|First Richmond Campaign Mailer of 2010
March 25, 2010
You wouldn’t know it from looking at it, but the first mayor/city council campaign mailer landed in your mailbox today from the “Richmond Jobs Coalition,” a typically innocuous sounding organization that must have our best interests at heart.
You don’t have to look far past the code words “down-zoning” to figure out where this is going. This is the opening bet of the Chevron/Casino/Chamber of Commerce/Land Speculator conspiracy that wants to protect the profits of special interests. The overarching goal of this group is to defeat Mayor Gayle McLaughlin and replace her with a “business friendly” mayor and elect three “business friendly” City Council members. They are even going to try and recall me as a distraction, but with the chance that it just might get traction.
Our old nemesis, Darrell Reese, has even come out of obscurity to lend his special talents to this last ditch effort to return Richmond to the corporate control it has enjoyed for over a hundred years until recently. Note the handy little prepaid mail-in postcard that will harvest your name for later contact if you want to “help lower the unemployment rate in Richmond.” The only unemployment these people have in mind is putting Mayor McLaughlin and me out of a job.
The only reason the mailer doesn’t promote McLaughlin’s proposed replacement is that they can’t find anybody who can run and win. They are still looking.
I recommend you put the mailer to its best use and compost it.
There is nothing accurate in the mailer. Doing a little fact checking, the proposed new General Plan dramatically up-zones, not down-zones, many areas of Richmond, with a net increase of the density and use flexibility of those parts of Richmond served by infrastructure, transit and services. It actually increases opportunities for businesses to locate and expand in Richmond.
Richmond’s unemployment rate has nothing to do with current members of the City Council. It is a function of a nationwide recession that has hit California particularly hard and Richmond even harder because of our demographics of poverty, low education levels and an untrained employment pool.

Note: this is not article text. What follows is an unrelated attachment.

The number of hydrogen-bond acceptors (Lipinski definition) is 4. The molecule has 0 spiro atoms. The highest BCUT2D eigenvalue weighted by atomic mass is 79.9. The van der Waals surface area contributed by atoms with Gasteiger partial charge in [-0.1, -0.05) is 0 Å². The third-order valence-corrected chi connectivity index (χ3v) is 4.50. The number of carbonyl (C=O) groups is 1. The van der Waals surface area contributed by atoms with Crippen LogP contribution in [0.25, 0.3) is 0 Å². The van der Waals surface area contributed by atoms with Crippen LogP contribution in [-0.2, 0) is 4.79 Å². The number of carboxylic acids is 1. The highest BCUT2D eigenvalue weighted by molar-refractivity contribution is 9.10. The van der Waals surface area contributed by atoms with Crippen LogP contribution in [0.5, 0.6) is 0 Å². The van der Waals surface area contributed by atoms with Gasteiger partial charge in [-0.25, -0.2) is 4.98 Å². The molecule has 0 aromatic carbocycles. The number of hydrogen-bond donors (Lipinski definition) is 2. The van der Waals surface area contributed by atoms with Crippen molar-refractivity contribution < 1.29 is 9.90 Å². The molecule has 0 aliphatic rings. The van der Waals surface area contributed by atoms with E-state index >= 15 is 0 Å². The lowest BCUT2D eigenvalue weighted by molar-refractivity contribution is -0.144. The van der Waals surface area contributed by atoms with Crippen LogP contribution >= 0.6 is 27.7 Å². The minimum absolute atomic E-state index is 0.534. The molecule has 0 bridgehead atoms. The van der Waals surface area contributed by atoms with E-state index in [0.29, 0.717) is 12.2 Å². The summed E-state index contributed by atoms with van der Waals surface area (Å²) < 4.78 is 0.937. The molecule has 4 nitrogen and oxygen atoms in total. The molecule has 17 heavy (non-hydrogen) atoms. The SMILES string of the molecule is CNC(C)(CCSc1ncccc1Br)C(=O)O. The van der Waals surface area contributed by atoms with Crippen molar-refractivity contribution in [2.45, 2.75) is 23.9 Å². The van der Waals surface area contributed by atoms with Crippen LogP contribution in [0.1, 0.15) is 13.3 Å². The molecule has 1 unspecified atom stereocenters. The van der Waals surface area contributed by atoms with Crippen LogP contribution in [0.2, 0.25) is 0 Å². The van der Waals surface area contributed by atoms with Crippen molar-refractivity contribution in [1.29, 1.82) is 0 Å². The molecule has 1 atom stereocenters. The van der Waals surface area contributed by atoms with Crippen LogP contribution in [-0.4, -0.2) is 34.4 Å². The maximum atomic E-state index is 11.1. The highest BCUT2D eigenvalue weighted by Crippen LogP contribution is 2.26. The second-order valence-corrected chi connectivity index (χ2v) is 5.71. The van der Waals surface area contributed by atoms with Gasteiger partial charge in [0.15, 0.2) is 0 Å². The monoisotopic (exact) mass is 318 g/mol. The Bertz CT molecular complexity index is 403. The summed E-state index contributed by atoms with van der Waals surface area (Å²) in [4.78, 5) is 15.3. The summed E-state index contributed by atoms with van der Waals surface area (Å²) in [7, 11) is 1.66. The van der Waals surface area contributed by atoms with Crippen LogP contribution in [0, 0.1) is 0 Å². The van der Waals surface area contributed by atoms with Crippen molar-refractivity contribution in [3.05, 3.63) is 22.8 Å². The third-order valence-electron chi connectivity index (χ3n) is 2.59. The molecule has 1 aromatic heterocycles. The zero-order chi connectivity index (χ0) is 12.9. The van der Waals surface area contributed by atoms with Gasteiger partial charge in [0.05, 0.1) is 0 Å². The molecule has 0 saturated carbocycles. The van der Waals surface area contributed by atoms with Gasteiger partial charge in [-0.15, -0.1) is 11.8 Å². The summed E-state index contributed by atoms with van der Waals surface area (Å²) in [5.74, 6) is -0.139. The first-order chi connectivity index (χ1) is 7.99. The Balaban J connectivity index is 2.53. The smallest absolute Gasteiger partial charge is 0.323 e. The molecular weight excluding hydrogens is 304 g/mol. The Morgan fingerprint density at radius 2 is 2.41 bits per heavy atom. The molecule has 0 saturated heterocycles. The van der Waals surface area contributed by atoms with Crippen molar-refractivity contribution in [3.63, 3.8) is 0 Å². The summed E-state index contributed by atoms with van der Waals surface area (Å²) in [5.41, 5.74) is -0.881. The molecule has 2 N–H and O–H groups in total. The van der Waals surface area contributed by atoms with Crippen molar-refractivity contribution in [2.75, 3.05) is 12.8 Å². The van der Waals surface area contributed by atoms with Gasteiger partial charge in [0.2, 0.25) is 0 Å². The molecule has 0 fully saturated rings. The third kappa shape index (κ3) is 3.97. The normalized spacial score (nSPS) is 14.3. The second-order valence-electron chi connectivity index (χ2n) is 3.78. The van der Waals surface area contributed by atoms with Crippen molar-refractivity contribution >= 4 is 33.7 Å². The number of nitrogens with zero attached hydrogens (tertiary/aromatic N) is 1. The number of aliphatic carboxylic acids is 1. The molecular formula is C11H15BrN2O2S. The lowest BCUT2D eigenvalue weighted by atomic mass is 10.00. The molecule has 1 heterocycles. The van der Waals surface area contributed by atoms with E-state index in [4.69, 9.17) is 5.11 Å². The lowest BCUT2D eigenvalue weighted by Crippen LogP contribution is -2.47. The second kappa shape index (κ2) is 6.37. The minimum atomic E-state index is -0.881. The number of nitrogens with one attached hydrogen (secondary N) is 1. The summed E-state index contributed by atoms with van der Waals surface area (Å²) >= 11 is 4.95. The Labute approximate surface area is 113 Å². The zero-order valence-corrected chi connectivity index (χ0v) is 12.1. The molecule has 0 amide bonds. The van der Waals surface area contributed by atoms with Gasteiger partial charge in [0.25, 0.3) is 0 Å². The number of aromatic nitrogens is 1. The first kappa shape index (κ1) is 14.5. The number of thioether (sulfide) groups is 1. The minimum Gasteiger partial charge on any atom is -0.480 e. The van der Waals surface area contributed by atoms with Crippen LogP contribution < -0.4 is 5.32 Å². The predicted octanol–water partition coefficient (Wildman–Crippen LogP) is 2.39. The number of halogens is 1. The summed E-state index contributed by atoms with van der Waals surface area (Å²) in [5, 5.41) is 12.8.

Of the three people featured in the mailer, Jim McMillan is a board member and founder of BAPAC (Back American Political Action Committee), a proven front for Chevron.
Greg Feere is CEO of the powerful Contra Costa Building & Construction Trades Council, which backs the Point Molate Casino, the Chevron Energy and Hydrogen Renewal Project and any other project that will result in union construction jobs regardless of environmental, social and public health impacts . I really don’t blame Greg; that’s his job, and he does it well. Last month, I got a letter from Greg asking me not to sign on to a letter from 92 current and former elected officials from all nine Bay Area counties opposing a proposed project by an Arizona developer in Redwood City which would construct up to 12,000 homes on vacant Bay wetlands owned by Cargill Salt for a community of 25,000 people. I signed the letter.
I don’t know why Menbere Akilu is in there. She is just too nice, but Salute’s is the favorite hangout of the Richmond establishment crowd. It was probably hard for her to say “no.”
Led by the Chamber of Commerce crowd, this head in the sand bunch continues to follow Chevron’s lead and trash talk the green economy and green jobs. While decrying Richmond unemployment, they disparage the one part of the California economy that is actually producing jobs. Every credible study shows that implementation of AB 32 will have a net positive impact on the California economy and on jobs creation. It will also reduce dependence on foreign oil, reduce the U.S. negative trade balance, reduce what Californians are paying for fuel and energy, make America more secure and reduce greenhouse gas emissions. Green business is where the jobs, grants, and federal money are. From 1995 to 2008, 36% of California job growth was in green business while only 13% was in other businesses. From 2000 to 2007, the California economy as a whole has declined 1% while the green California economy has grown 5%. There is a global competition to get a leg up on green technology. California, particularly the Bay Area with its proximity to UC Berkeley, Stanford and Silicon Valley, has the innovative edge to become the leader in spite of massive investments in China, but if we drop out of the game now, it will be over.